Apple, IBM, and Google don’t care anymore if you went to college

Four-year degrees not required. Woo hoo!
Four-year degrees not required. Woo hoo!
Image: AP Photo/Marcio Jose Sanchez
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Recently, the job review site Glassdoor compiled a list of 15 different companies that don’t require job applicants to have college degrees. The list includes high-paying tech outlets like Apple, Google, and IBM, in addition to service-oriented companies like Costco, Starbucks, and Chipotle.

Abandoning the four-year degree as a qualification might feel like a dramatic break from hiring orthodoxy. But in some ways, it’s more surprising that so many companies still insist upon a degree in the first place.

“Academic qualifications will still be taken into account and indeed remain an important consideration when assessing candidates as a whole, but will no longer act as a barrier to getting a foot in the door,” Maggie Stilwell, Ernst and Young’s managing partner for talent, told the Huffington Post when that company dropped the requirement.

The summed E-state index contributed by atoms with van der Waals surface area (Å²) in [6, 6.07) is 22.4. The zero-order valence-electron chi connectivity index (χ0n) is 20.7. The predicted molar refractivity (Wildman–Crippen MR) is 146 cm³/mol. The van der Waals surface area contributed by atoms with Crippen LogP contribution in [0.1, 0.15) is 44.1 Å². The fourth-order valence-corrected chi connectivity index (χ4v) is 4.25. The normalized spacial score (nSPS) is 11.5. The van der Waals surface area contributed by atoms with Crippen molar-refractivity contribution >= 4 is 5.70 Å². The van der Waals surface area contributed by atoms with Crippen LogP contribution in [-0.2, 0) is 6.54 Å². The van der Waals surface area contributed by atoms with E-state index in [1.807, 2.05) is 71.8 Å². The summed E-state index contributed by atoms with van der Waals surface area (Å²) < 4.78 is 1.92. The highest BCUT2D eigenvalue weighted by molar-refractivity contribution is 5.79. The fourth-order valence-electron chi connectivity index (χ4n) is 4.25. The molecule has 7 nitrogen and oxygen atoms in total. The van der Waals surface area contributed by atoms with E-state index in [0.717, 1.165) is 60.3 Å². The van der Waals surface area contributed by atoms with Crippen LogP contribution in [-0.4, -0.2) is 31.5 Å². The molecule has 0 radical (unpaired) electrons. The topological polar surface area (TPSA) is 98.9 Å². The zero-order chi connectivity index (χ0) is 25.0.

In other words: Companies will hire the candidates whose experience and skills best suit them for the job. Many of those successful applicants will have university degrees. Some of them will not.

Google acknowledged several years ago that college transcripts and test scores are worthless predictors of later job performance. (The only exceptions were very recent graduates, and even then the correlation was weak.) At IBM, where roughly 15% of new hires in the US don’t have college degrees, CEO Ginni Rometty has said that vocational courses and on-the-job experience offer more relevant training for many tech sector positions than a four-year college degree.

It’s not that college degrees are useless. For many people, university is the place where they acquire skills employers value. But automatically discounting people who earn that same knowledge through a different path can be counterproductive.

Which hypothetical resume offers a more convincing case for a candidate’s work ethic or motivation: one from a recent college graduate who majored in computer science, or that of a self-taught coder who acquired those same skills while also managing full-time employment? What a person knows is more important that how they learned it.